The Erie Canal

Overview

The Erie Canal tells the story of one of America’s most ambitious public-works projects. The canal, stretching from New York to Lake Erie, opened up the West in the early 1800s. Martha E. Kendall’s illustrated history brings into focus the enormous geographic and social impact of this stunning technological feat.

Personal anecdotes and an engaging narrative describe life on the canal in colorful detail, making the story vividly real. Black-and-white archival images and period ...

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Overview

The Erie Canal tells the story of one of America’s most ambitious public-works projects. The canal, stretching from New York to Lake Erie, opened up the West in the early 1800s. Martha E. Kendall’s illustrated history brings into focus the enormous geographic and social impact of this stunning technological feat.

Personal anecdotes and an engaging narrative describe life on the canal in colorful detail, making the story vividly real. Black-and-white archival images and period engravings detail the construction, the challenges, and the excitement surrounding the progress of this national landmark. Detailed maps show the canal in its historic context and in modern times, highlighting the region’s modern transport infrastructure. Extensive back matter, including a chronology and a cast of characters, provides an excellent source for report writers.

Readers will meet De Witt Clinton, mayor of New York and later governor, who tirelessly championed the construction of the canal. He faced down relentless criticism, as doubters dubbed the project "Clinton’s Ditch." The engineering challenges were daunting, and the backbreaking labor was ceaseless. Finally, the canal was completed in 1825 and was instantly hailed as the "Eighth Wonder of the World."

The Erie Canal is the story of an impossible dream fulfilled. The canal ultimately linked the East to the West, made New York the nation’s wealthiest state, and gave many immigrant workers a path to a better life.

National Geographic supports K-12 educators with ELA Common Core Resources.
Visit www.natgeoed.org/commoncore for more information. 

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Editorial Reviews

School Library Journal

Gr 5-8- "Clinton's Ditch" could have just as easily been called "Hawley's Folly." For in 1807-1808, Jesse Hawley wrote 14 articles from his jail cell about his idea for a canal that would link the Hudson River and Lake Erie based on information about the Iroquois Great Central Trail. Too many factors were prohibitive during his time, though, so it was left for other visionaries to undertake the mission, beginning in 1817. With ease and grace, Kendall explains what a daunting task it was. Her style of writing is casual, and her turn of phrase is humorous at times. "Most projects begin at the beginning, but the Erie Canal began in the middle." She talks of those who worked the canal and the obstacles that they faced: mosquitoes, which almost ended the project, and rattlesnakes. One map shows the region in 1817 when the canal was begun and another shows it as it exists today, indicating the importance that the canal was to growth in the area. The illustrated material evolves from reproductions and drawings in the beginning of the book to black-and-white photographs in the discussion of current use at the end. This is a fascinating story that deserves to be told.-Sheila Fiscus, Our Lady of Peace School, Erie, PA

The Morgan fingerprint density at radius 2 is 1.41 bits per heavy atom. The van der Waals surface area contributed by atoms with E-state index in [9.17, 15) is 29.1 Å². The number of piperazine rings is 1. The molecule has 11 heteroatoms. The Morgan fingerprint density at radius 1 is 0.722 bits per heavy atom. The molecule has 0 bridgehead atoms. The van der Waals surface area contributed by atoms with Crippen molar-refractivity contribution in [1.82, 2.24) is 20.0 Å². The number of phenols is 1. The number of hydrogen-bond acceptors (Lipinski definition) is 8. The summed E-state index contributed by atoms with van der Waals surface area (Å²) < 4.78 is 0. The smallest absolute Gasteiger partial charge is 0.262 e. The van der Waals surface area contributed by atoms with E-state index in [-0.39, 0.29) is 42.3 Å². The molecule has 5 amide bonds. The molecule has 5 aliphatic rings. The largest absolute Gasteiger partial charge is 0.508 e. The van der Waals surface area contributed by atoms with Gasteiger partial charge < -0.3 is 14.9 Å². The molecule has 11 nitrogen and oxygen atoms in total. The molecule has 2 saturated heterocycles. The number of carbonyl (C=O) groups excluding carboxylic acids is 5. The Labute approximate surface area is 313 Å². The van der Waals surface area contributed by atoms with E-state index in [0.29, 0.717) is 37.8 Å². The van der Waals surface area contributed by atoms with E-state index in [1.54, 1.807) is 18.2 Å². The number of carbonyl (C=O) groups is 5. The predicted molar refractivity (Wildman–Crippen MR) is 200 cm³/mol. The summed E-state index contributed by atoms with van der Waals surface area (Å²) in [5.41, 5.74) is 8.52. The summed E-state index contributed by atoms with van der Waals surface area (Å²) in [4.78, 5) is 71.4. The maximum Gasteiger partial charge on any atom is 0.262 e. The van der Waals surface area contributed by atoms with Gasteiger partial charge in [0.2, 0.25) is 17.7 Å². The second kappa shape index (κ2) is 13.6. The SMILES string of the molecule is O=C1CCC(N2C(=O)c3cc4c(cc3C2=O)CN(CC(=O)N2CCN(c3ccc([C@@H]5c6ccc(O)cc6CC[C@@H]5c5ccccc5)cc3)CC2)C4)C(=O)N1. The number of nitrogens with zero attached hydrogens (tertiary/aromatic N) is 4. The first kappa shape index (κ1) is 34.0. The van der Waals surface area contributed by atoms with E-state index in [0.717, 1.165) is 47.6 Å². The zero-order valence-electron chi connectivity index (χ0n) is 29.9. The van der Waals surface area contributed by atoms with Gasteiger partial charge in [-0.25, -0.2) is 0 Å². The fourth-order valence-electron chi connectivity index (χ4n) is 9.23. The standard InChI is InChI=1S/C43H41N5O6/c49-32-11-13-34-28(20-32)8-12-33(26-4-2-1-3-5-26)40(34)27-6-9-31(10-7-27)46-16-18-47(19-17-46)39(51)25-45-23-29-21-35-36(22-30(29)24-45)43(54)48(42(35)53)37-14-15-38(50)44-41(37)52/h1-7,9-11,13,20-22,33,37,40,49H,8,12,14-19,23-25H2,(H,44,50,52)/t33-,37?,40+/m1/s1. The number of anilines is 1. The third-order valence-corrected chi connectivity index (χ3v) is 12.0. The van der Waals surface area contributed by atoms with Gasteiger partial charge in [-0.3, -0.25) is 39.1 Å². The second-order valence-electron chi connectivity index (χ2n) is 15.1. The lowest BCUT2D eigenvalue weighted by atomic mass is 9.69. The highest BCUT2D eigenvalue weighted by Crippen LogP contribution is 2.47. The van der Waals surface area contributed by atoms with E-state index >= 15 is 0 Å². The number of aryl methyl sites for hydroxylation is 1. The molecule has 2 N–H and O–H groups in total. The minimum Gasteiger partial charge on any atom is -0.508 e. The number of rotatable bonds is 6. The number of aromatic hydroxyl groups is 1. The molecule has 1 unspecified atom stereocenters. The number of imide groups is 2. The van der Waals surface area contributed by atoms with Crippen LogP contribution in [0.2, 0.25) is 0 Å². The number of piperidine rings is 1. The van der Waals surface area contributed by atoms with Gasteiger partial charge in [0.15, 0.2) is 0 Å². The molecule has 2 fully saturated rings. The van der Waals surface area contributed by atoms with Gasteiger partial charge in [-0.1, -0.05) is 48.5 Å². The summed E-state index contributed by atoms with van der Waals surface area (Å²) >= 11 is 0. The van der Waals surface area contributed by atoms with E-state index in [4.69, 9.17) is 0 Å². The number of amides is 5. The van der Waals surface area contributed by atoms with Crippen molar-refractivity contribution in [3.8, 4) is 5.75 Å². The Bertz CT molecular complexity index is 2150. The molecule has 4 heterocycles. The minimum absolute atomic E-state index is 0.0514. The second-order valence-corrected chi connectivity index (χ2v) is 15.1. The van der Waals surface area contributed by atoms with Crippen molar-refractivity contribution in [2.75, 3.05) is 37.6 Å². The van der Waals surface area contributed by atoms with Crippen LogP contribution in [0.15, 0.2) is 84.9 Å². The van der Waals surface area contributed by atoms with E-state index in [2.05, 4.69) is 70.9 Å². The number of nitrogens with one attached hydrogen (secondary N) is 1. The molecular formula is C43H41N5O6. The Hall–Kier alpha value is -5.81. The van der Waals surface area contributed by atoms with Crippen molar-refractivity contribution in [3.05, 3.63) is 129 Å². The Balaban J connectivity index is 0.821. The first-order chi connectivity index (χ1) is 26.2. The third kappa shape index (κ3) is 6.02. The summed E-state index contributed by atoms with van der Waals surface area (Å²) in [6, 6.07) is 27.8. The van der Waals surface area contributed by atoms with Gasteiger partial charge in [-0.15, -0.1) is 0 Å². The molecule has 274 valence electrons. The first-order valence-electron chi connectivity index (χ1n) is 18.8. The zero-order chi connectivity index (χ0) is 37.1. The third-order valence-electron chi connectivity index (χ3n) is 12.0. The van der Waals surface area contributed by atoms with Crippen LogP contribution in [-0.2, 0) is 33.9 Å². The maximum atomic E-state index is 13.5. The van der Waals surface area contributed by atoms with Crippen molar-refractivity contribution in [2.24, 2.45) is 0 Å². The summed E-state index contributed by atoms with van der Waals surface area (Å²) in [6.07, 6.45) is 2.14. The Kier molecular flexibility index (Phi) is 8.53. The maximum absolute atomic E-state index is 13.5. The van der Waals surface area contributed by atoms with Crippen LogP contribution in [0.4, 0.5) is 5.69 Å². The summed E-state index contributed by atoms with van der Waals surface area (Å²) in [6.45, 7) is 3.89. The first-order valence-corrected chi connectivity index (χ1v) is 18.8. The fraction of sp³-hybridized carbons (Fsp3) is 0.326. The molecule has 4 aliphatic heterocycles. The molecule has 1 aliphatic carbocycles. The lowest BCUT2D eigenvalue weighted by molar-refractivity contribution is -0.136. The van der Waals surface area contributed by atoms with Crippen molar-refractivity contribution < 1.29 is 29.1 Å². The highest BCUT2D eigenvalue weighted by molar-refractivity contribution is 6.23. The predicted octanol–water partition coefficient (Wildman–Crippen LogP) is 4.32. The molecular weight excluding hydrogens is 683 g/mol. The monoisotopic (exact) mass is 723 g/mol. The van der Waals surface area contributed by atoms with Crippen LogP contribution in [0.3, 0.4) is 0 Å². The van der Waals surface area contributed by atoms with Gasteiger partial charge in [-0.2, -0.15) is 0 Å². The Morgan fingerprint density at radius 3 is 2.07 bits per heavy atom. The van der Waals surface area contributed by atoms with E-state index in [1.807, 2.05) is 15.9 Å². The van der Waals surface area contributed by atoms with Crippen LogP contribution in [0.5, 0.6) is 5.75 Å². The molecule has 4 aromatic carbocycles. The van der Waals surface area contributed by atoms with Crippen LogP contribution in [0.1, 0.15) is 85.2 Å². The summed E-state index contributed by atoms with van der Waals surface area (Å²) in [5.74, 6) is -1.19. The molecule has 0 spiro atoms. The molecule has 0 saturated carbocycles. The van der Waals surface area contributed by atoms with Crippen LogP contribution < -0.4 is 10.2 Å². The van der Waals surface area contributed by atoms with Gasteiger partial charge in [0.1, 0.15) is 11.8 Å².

Copyright 2006 Reed Business Information.
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Product Details

  • ISBN-13: 9781426300226
  • Publisher: National Geographic Society
  • Publication date: 3/11/2008
  • Pages: 128
  • Sales rank: 955,867
  • Product dimensions: 7.47 (w) x 9.29 (h) x 0.65 (d)

Meet the Author

Martha E. Kendall is a native of New York, who grew up around the Erie Canal. She has written several nonfiction books for children. Her most popular titles include For the Love of Chimps: The Jane Goodall Story and the award-winning Failure Is Impossible: The History of American Women’s Rights. Kendall attended the Eastman School of Music where she studied the cello. She sings and plays fiddle, mandolin, guitar, penny whistle, and bass. In addition to playing classical music, she performs regularly in bluegrass and swing ensembles. She lives in Los Gatos, CA.
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Table of Contents

High Speed!     7
Wedding of the Waters     15
Solution From a Jail Cell     25
Digging Clinton's Ditch     33
Well Begun, Far From Done     41
All The Way - Almost     51
Locking up and Down     61
Low Bridge     71
On the Move     81
Working Like a Mule     89
At Home on a Canal Boat     101
Wheels of Progress     107
Let's Cruise     117
Chronology     122
Glossary     123
Resources & Credits     124
Index     126
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